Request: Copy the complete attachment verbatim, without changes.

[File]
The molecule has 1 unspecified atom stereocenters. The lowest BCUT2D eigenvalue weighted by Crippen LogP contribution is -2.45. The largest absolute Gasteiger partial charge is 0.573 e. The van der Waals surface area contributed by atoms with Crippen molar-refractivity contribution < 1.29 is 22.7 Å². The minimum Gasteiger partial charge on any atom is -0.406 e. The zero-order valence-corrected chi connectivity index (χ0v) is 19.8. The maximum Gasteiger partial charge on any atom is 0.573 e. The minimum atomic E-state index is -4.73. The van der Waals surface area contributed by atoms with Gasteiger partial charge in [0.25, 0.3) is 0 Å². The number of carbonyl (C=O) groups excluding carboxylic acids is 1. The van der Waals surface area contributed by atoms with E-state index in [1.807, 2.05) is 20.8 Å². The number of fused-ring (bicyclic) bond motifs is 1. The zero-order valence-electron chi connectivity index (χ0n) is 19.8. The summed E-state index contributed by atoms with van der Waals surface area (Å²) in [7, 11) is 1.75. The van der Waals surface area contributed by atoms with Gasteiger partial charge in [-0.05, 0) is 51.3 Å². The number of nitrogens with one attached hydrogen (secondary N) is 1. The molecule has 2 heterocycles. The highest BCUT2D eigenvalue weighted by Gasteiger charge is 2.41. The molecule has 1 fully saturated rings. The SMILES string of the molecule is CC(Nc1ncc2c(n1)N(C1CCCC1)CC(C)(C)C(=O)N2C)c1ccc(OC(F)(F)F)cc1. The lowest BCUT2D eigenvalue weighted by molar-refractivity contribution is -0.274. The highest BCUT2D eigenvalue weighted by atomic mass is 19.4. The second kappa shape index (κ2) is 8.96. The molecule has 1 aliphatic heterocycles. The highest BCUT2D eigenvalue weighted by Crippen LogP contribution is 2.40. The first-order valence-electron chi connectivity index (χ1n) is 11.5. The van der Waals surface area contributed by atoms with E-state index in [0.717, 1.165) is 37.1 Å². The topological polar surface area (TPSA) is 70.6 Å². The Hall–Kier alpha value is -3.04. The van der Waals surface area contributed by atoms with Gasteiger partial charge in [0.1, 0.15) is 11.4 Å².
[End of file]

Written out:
The molecule has 1 unspecified atom stereocenters. The lowest BCUT2D eigenvalue weighted by Crippen LogP contribution is -2.45. The largest absolute Gasteiger partial charge is 0.573 e. The van der Waals surface area contributed by atoms with Crippen molar-refractivity contribution < 1.29 is 22.7 Å². The minimum Gasteiger partial charge on any atom is -0.406 e. The zero-order valence-corrected chi connectivity index (χ0v) is 19.8. The maximum Gasteiger partial charge on any atom is 0.573 e. The minimum atomic E-state index is -4.73. The van der Waals surface area contributed by atoms with Gasteiger partial charge in [0.25, 0.3) is 0 Å². The number of carbonyl (C=O) groups excluding carboxylic acids is 1. The van der Waals surface area contributed by atoms with E-state index in [1.807, 2.05) is 20.8 Å². The number of fused-ring (bicyclic) bond motifs is 1. The zero-order valence-electron chi connectivity index (χ0n) is 19.8. The summed E-state index contributed by atoms with van der Waals surface area (Å²) in [7, 11) is 1.75. The van der Waals surface area contributed by atoms with Gasteiger partial charge in [-0.05, 0) is 51.3 Å². The number of nitrogens with one attached hydrogen (secondary N) is 1. The molecule has 2 heterocycles. The highest BCUT2D eigenvalue weighted by Gasteiger charge is 2.41. The molecule has 1 fully saturated rings. The SMILES string of the molecule is CC(Nc1ncc2c(n1)N(C1CCCC1)CC(C)(C)C(=O)N2C)c1ccc(OC(F)(F)F)cc1. The lowest BCUT2D eigenvalue weighted by molar-refractivity contribution is -0.274. The highest BCUT2D eigenvalue weighted by atomic mass is 19.4. The second kappa shape index (κ2) is 8.96. The molecule has 1 aliphatic heterocycles. The highest BCUT2D eigenvalue weighted by Crippen LogP contribution is 2.40. The first-order valence-electron chi connectivity index (χ1n) is 11.5. The van der Waals surface area contributed by atoms with E-state index in [0.717, 1.165) is 37.1 Å². The topological polar surface area (TPSA) is 70.6 Å². The Hall–Kier alpha value is -3.04. The van der Waals surface area contributed by atoms with Gasteiger partial charge in [0.1, 0.15) is 11.4 Å².